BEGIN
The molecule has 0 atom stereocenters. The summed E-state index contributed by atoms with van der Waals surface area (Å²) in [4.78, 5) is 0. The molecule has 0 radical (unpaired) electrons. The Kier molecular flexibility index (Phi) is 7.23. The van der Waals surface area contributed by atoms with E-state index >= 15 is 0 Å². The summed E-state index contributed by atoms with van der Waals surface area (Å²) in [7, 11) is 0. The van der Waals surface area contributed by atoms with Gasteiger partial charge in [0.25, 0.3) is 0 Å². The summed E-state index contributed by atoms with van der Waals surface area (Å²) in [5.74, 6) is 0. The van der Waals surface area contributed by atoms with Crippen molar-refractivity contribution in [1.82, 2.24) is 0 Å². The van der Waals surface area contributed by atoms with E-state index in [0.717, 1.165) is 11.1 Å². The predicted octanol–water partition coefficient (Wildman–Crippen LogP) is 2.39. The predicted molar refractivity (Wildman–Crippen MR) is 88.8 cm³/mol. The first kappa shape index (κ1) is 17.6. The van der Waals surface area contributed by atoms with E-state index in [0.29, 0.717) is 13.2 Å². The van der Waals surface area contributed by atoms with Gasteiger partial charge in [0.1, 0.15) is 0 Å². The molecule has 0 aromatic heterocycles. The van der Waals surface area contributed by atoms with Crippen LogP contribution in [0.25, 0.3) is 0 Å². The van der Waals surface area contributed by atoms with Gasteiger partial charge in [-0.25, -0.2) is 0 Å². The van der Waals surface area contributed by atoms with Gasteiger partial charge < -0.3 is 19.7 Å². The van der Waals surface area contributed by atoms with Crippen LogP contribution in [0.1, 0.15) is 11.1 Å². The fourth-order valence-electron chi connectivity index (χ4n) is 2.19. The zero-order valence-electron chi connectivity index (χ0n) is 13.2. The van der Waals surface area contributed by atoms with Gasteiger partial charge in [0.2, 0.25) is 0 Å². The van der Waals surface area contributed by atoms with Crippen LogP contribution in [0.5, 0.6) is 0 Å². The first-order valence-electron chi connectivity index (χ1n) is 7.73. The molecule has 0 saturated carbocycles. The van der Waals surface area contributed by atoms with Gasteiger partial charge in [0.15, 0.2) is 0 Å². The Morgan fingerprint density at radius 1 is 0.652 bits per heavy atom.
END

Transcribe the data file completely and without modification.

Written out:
The molecule has 0 atom stereocenters. The summed E-state index contributed by atoms with van der Waals surface area (Å²) in [4.78, 5) is 0. The molecule has 0 radical (unpaired) electrons. The Kier molecular flexibility index (Phi) is 7.23. The van der Waals surface area contributed by atoms with E-state index >= 15 is 0 Å². The summed E-state index contributed by atoms with van der Waals surface area (Å²) in [7, 11) is 0. The van der Waals surface area contributed by atoms with Gasteiger partial charge in [0.25, 0.3) is 0 Å². The summed E-state index contributed by atoms with van der Waals surface area (Å²) in [5.74, 6) is 0. The van der Waals surface area contributed by atoms with Crippen molar-refractivity contribution in [1.82, 2.24) is 0 Å². The van der Waals surface area contributed by atoms with E-state index in [0.717, 1.165) is 11.1 Å². The predicted octanol–water partition coefficient (Wildman–Crippen LogP) is 2.39. The predicted molar refractivity (Wildman–Crippen MR) is 88.8 cm³/mol. The first kappa shape index (κ1) is 17.6. The van der Waals surface area contributed by atoms with E-state index in [0.29, 0.717) is 13.2 Å². The van der Waals surface area contributed by atoms with Gasteiger partial charge in [0.1, 0.15) is 0 Å². The molecule has 0 aromatic heterocycles. The van der Waals surface area contributed by atoms with Crippen LogP contribution in [0.25, 0.3) is 0 Å². The van der Waals surface area contributed by atoms with Gasteiger partial charge in [-0.25, -0.2) is 0 Å². The van der Waals surface area contributed by atoms with Gasteiger partial charge < -0.3 is 19.7 Å². The van der Waals surface area contributed by atoms with Crippen LogP contribution in [0.1, 0.15) is 11.1 Å². The fourth-order valence-electron chi connectivity index (χ4n) is 2.19. The zero-order valence-electron chi connectivity index (χ0n) is 13.2. The van der Waals surface area contributed by atoms with Gasteiger partial charge in [0.2, 0.25) is 0 Å². The van der Waals surface area contributed by atoms with Crippen LogP contribution in [0.5, 0.6) is 0 Å². The first-order valence-electron chi connectivity index (χ1n) is 7.73. The molecule has 0 saturated carbocycles. The van der Waals surface area contributed by atoms with Gasteiger partial charge in [0.15, 0.2) is 0 Å². The Morgan fingerprint density at radius 1 is 0.652 bits per heavy atom.